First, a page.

Reluctant to play the race card, Raoul Fernandes provides scanty information about his youth in Dubai.
April 09th, 2015
“My childhood was not that strange,” he says. “Riding bikes, camping, being bored at church or school, being nervous around girls, Archie comics, Super Mario brothers, kicking a ball around on a street.”
As the second of five children, he was raised in the United Arab Emirates speaking English. He attended a Catholic school and earned the nickname Dreamer. In Grade 5, his teacher praised him when he wrote his first poem about stars.
“Maybe some things could have influenced me,” he concedes. “The sparseness of the desert landscape, the tension between the many groups of people there. The muezzin chanting in the evenings. There was open desert a few minutes walk from my first house, stretches of people-less beaches. It was hot, it rained only a few times a year. But it was not exotic.”
In those days Dubai didn’t have the world’s tallest building and the world’s second-most expensive hotel rooms (after Geneva). It was still a small, sandy city with far more immigrants than local Arabs (and that’s still the case).
Fernandes’ parents—both from India—had met and married in Dubai, so there were occasional trips to India to see grandparents and other relatives who lived within a large community of Catholics of Portuguese ancestry—hence the surname Fernandes. His father’s family was from a suburb called Bandra, in West Mumbai.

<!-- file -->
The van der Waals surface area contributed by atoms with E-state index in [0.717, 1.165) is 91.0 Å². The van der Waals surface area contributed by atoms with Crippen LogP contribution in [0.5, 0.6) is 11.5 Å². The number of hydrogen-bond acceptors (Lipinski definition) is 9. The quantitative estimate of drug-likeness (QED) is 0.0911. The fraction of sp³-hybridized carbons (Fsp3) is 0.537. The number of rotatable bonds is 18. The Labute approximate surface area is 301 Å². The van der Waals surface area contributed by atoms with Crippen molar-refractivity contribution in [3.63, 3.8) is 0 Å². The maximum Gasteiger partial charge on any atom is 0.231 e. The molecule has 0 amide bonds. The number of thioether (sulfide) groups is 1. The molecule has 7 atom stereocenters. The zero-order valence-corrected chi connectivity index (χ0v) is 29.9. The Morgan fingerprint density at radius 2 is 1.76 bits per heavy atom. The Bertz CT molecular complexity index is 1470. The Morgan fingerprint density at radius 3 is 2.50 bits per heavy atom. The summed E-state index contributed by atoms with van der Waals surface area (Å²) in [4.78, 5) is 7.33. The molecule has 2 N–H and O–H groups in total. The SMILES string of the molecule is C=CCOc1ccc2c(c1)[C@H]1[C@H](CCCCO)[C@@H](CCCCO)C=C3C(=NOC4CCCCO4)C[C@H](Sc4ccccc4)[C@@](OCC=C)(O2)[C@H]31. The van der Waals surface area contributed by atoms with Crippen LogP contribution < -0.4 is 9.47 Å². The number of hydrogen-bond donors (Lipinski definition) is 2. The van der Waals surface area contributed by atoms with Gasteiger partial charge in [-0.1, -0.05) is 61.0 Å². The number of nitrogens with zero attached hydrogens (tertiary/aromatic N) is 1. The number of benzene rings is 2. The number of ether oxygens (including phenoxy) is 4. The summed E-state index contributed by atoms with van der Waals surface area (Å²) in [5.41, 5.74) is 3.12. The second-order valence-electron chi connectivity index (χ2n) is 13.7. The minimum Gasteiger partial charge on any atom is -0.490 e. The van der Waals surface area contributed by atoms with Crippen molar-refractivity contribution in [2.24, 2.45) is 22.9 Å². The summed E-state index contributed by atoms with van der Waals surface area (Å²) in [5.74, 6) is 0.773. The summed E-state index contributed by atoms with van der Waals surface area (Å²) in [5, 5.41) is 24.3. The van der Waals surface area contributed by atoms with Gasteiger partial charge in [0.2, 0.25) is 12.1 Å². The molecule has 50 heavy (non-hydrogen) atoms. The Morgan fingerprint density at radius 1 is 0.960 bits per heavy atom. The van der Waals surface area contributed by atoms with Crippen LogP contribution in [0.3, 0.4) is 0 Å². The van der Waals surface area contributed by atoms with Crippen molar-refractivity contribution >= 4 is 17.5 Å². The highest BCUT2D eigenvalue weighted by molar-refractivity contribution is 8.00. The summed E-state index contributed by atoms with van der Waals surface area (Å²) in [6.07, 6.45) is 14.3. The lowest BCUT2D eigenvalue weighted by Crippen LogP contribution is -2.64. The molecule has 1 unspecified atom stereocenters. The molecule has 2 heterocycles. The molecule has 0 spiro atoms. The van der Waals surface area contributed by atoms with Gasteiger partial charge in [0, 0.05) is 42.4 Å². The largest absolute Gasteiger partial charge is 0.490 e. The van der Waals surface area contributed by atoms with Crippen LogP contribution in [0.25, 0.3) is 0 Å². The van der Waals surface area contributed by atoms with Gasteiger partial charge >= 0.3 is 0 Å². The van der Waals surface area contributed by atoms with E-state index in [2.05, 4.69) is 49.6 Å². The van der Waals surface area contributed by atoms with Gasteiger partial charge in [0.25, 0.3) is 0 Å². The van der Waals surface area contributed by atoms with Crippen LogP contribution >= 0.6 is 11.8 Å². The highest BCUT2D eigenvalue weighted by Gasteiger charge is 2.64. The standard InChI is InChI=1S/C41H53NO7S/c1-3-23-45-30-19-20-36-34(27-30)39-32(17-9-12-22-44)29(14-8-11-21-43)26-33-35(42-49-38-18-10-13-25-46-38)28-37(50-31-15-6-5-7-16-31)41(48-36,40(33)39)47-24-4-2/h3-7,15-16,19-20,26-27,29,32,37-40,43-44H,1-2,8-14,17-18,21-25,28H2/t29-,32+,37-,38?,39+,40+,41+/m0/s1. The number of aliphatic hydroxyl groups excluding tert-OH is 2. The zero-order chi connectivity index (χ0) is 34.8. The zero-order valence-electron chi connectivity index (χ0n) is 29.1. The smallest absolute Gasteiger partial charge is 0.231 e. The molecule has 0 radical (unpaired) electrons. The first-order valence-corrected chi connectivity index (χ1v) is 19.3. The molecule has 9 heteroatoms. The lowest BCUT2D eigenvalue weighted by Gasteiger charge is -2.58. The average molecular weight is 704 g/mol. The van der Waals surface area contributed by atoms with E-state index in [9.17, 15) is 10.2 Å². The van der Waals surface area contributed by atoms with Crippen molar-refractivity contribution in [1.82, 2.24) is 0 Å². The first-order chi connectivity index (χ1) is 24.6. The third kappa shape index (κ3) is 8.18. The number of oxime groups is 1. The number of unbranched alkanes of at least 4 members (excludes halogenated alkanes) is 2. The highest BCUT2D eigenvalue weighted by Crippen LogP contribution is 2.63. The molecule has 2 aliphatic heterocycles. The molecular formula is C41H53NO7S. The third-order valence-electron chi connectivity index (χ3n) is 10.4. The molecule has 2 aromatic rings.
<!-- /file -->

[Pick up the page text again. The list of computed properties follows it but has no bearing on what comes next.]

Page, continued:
“Most of the kids we played with on the street in UAE were from many different parts of the world,” he recalls. “We were influenced by western TV, music, and movies, so we saw North America as an exciting free place. So when the possibility of moving to Canada came up, I looked forward to it.
“The relative open-mindedness of the western world was appealing to my parents, too. The kind of freedom of thought and agency here is easy to take for granted, but for a person coming from that part of the world, you notice it within days. You feel like you can breathe deeper.”
The Fernandes family immigrated from Dubai to Tsawwassen in 1993. “Mostly I was happy, or as happy as an awkward 14-year-old could be,” he says. “I remember music being a big deal in what was keeping me grounded; bands like Nirvana, Pearl Jam, REM. I wasn’t reading poetry at all. I was filling up notebooks with what I thought poetry was. Angsty, melodramatic stuff.”
In college he took some Creative Writing classes with Patrick Friesen who gave him some encouragement and guidance. Friesen also sent him to readings and open mics. “Looking back, I can’t help seeing myself as a kind of clueless and slightly obnoxious teenager who should have been paying better attention in class. I felt this way even more when I finally read Patrick’s poems years later and loved them.”
He dropped out of college, worked at a Dairy Queen and filled more notebooks. He shared his poems on internet sites such as Livejournal. “It made me feel less like I was writing in a vacuum.” And he found work as a janitor. “Of course, the main reason for moving to Canada was that my parents were wanting a better education and prospects for us, their children,” he says. “When I think about this, I can’t help feel bad about the disappointment they must have felt, after all they had done, to see me drop out of college and decide that poetry and the arts was the only thing I cared about.”